On Thursday 11th February 2021, the world celebrates the amazing contribution that women and girls have had to science.
Watch, read and listen, and get to know the amazing Women in STEM that we have featured throughout the year. They’ve got a lot to say, and they’re saying it loud enough to change the world.
Resources are split into the following sections:
Professional reading for educators
Opinion: Five factors that will hold back diversity in STEM in the future, and how to overcome them
The quest for diversity in Australian STEM faces some big challenges in the coming years, write Astha Singh and Kristin Alford.
Australia has hundreds of programs to get women into STEM, but are they working?
“The lack of women in STEM jobs exacerbates the national skills shortage and dampens Australia’s potential to lead the way in transforming our current industries and creating new ones.”
The possible reason girls are less likely to pick STEM careers
Girls score the same in maths and science as boys, but higher in arts – this may be why they are less likely to pick STEM careers.
STEM to inspire
Windows to the Stars
For seven decades, the world worked to map the heavens – a massive endeavour that ran from the 19th century to the era of manned space flight, taking in two world wars and vast social change. In this article, we explore Australia’s role in the project and the lives of those who measured the stars: the “lost women” of Australian astronomy.
In Class With… Climate Special
This In Class With… Climate Special aims to show students how and why they can get involved in the conversations around climate change. It’s not about striking, but using their science understanding to form opinions and be part of discussions around climate change, and thinking about the role they can play in the democratic processes that affect them.
My talk with Jane Goodall: vegetarianism, animal welfare and the power of children’s advocacy
Dame Jane Goodall and Professor of Animal Welfare, Clive Phillips, discuss unique human characteristics, societies’ moral obligations to animals, and conservation of the planet.
Cosmos: Possible Worlds: What will the future look like?
Ann Druyan is the executive producer, director and writer of the new National Geographic series Cosmos: Possible Worlds. From science fiction to the importance of science in everyday life, she is a woman on a mission, a woman who wants to share her vision, and she has done just that.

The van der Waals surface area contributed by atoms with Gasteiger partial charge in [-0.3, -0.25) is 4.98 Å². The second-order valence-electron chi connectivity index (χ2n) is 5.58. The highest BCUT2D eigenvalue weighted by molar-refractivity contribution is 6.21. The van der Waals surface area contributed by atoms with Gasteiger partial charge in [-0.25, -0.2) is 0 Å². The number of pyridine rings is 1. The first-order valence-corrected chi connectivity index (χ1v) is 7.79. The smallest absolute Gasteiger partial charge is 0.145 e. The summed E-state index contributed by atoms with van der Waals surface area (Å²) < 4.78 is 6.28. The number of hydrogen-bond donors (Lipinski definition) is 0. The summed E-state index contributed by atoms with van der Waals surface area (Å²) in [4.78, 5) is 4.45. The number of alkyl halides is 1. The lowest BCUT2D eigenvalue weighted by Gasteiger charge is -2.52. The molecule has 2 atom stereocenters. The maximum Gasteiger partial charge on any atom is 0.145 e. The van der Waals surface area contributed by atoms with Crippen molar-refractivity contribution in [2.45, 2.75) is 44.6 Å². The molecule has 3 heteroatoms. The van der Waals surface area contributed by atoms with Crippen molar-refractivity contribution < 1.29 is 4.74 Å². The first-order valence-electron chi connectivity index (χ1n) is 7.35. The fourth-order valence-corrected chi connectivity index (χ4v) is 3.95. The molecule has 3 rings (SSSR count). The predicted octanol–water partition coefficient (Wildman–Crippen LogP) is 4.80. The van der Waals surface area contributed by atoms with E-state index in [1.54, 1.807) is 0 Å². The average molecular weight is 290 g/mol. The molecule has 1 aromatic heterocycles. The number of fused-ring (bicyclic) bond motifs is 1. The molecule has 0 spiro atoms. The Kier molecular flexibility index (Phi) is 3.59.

What climbing some of the world’s highest mountains taught heart researcher Nikki Bart
“Mountaineering gives you the opportunity to challenge yourself and think outside the box – this experience helps me think laterally in the lab.”
STELR Career Profiles in STEM – Wind Energy Engineer
These videos explore the work of Senior Mechanical Wind Energy Engineer, Rosemary Barnes and provide a step-by-step tutorial for students to design their own turbine blades using CAD.
The Working In… series compiles a selection of fascinating STEM jobs in a multitude of fields. They are designed to highlight the variety of STEM careers available to students that they may not have considered, or been aware of before now.
Kirsten is the astrophysicist of the future
Kirsten Banks is a rising star of astrophysics, getting people excited about the universe and the importance of combining contemporary and Indigenous knowledge in STEM.
Meet our Indigenous researcher: Marlee Hutton
Marlee Hutton is a Bardi Jawi woman and a Marine Scientist. She works to advance the connection between science and Aboriginal and Torres Strait Islander peoples and is currently doing so with her citizen science project, EyeOnWater.
Jane Oppenheim and her career in science-based skincare
Researcher Dr Jane Oppenheim was the 2019 Clunies Ross Entrepreneur of the Year. In this article, you will find out about her career in pharmaceuticals and in the podcast, she talks about how science has laid the basis for both healthy skin and significant growth in manufacturing jobs.
Letters to Year 12 students
A letter to Year 12 students from the woman taking Indigenous astronomy into the future
Kirsten Banks talks about walking through all the doors that open in life and recognising opportunities when they come along.
A letter to year 12 students from an environmental engineering guru
Ellen Moon from Deakin University talks about making decisions, and how you always have the ability to travel down a different path.
A letter to year 12 students from Australia’s science teacher of the year
PM’s prize-winning science teacher Samantha Moyle has some hacks that all students should know.